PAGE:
Kristy King, Park Service director of natural areas, horticulture and natural resources restoration and management, said the city’s partnership with the NAC is necessary because the group has “brought technical expertise to the table. »For the construction and maintenance of trails.
The Jamaica Bay-Rockaway Parks Conservancy plays a similar role. “Maintaining the trails in the city is a challenge,” especially when the Parks Department’s budget is taken into consideration, said Alex Zablocki, executive director of the group.
Zablocki called his organization’s relationship with the Parks Department a “real partnership.”
“When we need something, they try to help us. When they need something, we try to help them, ”he said.
Conservancy employees aren’t the only ones doing the job.
A Queens resident said he undertook trail maintenance as a personal project in the southern part of Flushing Meadows Corona Park. Evan Boccardi, an engineer and former candidate for this year’s Council District 29 race, lives across the street from the park’s southern tip in Forest Hills, home to the Pat Dolan Trail.
“A few weeks ago I just bought a hedge trimmer and basically cut what was out of the old trail – only 40 years of overgrowth,” Boccardi said. “I have children now and I want them to be able to enjoy the park which is right next to me. “
He later said the city was unaware of his efforts, but would like the parks department to make the space more usable for everyone.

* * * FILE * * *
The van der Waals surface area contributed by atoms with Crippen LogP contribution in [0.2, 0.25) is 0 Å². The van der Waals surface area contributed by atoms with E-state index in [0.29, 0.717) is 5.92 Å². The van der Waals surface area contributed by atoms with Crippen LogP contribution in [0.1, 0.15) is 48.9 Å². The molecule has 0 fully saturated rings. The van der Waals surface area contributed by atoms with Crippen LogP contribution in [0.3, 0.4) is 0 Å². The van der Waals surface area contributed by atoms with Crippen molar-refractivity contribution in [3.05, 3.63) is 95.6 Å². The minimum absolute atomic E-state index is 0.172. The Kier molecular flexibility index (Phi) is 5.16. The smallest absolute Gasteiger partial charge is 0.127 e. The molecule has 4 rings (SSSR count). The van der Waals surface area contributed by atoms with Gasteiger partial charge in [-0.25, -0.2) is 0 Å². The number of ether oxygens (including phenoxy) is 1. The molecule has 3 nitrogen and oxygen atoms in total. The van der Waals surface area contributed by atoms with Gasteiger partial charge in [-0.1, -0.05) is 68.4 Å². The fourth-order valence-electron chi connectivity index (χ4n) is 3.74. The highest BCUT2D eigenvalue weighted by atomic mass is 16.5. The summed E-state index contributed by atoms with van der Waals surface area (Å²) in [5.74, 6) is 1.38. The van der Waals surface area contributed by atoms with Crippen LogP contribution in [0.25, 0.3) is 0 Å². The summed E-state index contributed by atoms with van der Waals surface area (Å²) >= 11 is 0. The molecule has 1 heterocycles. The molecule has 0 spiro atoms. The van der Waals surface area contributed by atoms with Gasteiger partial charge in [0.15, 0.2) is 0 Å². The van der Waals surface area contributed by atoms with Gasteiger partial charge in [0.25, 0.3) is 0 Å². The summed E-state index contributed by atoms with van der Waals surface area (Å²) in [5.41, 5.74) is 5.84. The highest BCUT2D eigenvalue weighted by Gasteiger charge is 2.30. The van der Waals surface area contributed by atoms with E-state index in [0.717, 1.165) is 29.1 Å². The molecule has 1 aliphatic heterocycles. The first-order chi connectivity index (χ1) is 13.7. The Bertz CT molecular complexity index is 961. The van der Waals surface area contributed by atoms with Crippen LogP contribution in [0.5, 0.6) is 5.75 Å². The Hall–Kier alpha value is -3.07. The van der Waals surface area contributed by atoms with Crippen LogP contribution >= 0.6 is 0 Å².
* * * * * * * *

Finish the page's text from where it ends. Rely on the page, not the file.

The parks department issued a statement challenging Boccardi’s characterization of the trail, stating: “It is it is not correct that the Pat Dolan Trail has not been maintained in decades – parks staff last performed maintenance in the past two weeks.
The common thread between the work funded by the private sector of conservancies and intrepid citizens is the low funding of natural areas and urban parks in general, according to advocates of outdoor spaces.
Board member Peter Koo (D-Queens), chair of the board’s parks and recreation committee, praised the work of organizations like the NAC and other nonprofit and volunteer groups. But he thinks the current system is not ideal.
“In a perfect world, the city would have the resources, the funding and the jobs to manage things like trail maintenance. But the point is, we keep getting cut, ”Koo said. “So we have to do more with less. And we have to rely on volunteers, private organizations and individuals to participate and do the work the city should be doing. “
Koo later added, “We can always improve and do more.”
For him, “more” means advocating for an additional $ 10 million for 100 new park staff and 50 gardeners, and $ 4.5 million for the city’s trail system.
Park advocates hope the mayor’s next administration will mean more greenery for the city’s trails and the parks department in general.
“The time has come for the next administration to step up and ensure that New York City remains a livable place where people can survive and enjoy their lives,” Ganser said.